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#1 HanineTabaja

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Posted 03 April 2019 - 06:47 AM

Hello,

 

For the production of some traditional sweet, we must use a wooden mold.

we are aiming to be iso 2200 certified.

 

the use of wood in this case should be a ccp? oprp? how can I monitor its hygiene to ensure it is safe?



#2 Charles.C

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Posted 03 April 2019 - 09:08 AM

Hello,

 

For the production of some traditional sweet, we must use a wooden mold.

we are aiming to be iso 2200 certified.

 

the use of wood in this case should be a ccp? oprp? how can I monitor its hygiene to ensure it is safe?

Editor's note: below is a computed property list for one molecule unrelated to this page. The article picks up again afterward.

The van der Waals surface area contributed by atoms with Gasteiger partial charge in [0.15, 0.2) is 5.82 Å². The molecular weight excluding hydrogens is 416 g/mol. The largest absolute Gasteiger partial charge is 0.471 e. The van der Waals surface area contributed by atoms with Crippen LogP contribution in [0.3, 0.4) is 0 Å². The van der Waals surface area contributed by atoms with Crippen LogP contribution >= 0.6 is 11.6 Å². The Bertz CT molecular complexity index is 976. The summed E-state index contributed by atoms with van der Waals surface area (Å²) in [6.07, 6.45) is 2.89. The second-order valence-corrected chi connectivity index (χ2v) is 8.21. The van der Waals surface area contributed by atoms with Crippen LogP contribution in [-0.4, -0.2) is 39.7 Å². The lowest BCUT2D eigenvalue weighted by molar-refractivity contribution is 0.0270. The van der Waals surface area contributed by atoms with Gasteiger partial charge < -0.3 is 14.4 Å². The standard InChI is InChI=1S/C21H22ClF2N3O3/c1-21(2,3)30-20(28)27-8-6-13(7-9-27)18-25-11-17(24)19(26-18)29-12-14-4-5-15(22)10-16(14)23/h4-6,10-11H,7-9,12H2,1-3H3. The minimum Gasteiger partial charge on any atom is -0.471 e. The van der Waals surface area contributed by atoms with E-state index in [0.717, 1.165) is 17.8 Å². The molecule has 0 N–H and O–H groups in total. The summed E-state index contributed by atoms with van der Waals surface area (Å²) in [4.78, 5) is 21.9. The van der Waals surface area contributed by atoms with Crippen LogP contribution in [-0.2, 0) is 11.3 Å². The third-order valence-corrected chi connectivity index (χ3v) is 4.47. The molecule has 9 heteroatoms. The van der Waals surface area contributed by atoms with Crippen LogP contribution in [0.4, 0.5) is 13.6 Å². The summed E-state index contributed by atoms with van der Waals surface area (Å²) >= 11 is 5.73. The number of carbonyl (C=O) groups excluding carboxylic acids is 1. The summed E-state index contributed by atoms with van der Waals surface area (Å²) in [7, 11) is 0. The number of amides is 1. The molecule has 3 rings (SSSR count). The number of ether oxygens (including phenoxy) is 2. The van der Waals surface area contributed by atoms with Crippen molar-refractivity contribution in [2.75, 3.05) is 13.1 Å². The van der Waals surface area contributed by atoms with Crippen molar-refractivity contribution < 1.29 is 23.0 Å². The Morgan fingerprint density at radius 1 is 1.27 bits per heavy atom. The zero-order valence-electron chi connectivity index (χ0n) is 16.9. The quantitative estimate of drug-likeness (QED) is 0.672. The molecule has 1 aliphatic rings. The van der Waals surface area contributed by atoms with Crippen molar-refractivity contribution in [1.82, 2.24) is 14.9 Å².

It may depend on the specific situation, type of wood and its microbiological characteristics.

 

Wood is typically a hygienic No-No with respect to food contact surfaces but, for example, wooden blocks as used in fish processing have a composition which is validatably contamination-resistant/ competitive to plastic versions.so have retained acceptability.

 

Hygiene related aspects are typically controlled/maintained via GMP Prerequisite programs.


Kind Regards,

 

Charles.C


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#3 EagleEye

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Posted 03 April 2019 - 10:18 AM

Hello Hanine Tabaja,

 

How much you fear the chances of wood chips to get added to your product during the process? Are you using any X-ray detector or anything in the line later to find out physical hazards?

 

You must have to assess the characteristics of the the wood you are using, I would say..